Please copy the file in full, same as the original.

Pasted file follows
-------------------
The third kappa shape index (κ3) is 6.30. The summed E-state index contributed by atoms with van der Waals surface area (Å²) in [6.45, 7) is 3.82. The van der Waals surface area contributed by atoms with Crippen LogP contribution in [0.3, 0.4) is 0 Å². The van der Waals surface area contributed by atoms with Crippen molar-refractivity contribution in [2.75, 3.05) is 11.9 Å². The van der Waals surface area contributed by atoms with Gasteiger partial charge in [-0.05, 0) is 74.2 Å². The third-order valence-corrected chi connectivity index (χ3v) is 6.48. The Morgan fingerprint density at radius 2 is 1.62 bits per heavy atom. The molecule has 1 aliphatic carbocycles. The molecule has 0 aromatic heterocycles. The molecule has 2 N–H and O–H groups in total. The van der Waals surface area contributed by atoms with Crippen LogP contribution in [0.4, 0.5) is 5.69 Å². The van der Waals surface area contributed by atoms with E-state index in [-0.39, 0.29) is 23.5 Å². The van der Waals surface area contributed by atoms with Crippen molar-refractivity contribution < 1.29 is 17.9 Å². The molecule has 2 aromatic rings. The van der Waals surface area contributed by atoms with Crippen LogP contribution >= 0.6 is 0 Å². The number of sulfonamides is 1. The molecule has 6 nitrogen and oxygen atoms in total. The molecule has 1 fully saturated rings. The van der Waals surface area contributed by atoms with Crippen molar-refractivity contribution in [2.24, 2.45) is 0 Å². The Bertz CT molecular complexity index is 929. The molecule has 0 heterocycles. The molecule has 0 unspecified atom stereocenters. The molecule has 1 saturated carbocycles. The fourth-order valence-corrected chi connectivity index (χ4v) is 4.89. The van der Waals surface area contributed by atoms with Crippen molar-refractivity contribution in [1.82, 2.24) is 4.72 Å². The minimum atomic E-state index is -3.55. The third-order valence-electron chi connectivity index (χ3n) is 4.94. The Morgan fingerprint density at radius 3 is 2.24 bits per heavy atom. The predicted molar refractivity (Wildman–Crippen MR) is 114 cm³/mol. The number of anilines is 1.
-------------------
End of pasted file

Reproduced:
The third kappa shape index (κ3) is 6.30. The summed E-state index contributed by atoms with van der Waals surface area (Å²) in [6.45, 7) is 3.82. The van der Waals surface area contributed by atoms with Crippen LogP contribution in [0.3, 0.4) is 0 Å². The van der Waals surface area contributed by atoms with Crippen molar-refractivity contribution in [2.75, 3.05) is 11.9 Å². The van der Waals surface area contributed by atoms with Gasteiger partial charge in [-0.05, 0) is 74.2 Å². The third-order valence-corrected chi connectivity index (χ3v) is 6.48. The Morgan fingerprint density at radius 2 is 1.62 bits per heavy atom. The molecule has 1 aliphatic carbocycles. The molecule has 0 aromatic heterocycles. The molecule has 2 N–H and O–H groups in total. The van der Waals surface area contributed by atoms with Crippen LogP contribution in [0.4, 0.5) is 5.69 Å². The van der Waals surface area contributed by atoms with E-state index in [-0.39, 0.29) is 23.5 Å². The van der Waals surface area contributed by atoms with Crippen molar-refractivity contribution < 1.29 is 17.9 Å². The molecule has 2 aromatic rings. The van der Waals surface area contributed by atoms with Crippen LogP contribution >= 0.6 is 0 Å². The number of sulfonamides is 1. The molecule has 6 nitrogen and oxygen atoms in total. The molecule has 1 fully saturated rings. The van der Waals surface area contributed by atoms with Crippen molar-refractivity contribution in [2.24, 2.45) is 0 Å². The Bertz CT molecular complexity index is 929. The molecule has 0 heterocycles. The molecule has 0 unspecified atom stereocenters. The molecule has 1 saturated carbocycles. The fourth-order valence-corrected chi connectivity index (χ4v) is 4.89. The van der Waals surface area contributed by atoms with Crippen molar-refractivity contribution in [1.82, 2.24) is 4.72 Å². The minimum atomic E-state index is -3.55. The third-order valence-electron chi connectivity index (χ3n) is 4.94. The Morgan fingerprint density at radius 3 is 2.24 bits per heavy atom. The predicted molar refractivity (Wildman–Crippen MR) is 114 cm³/mol. The number of anilines is 1.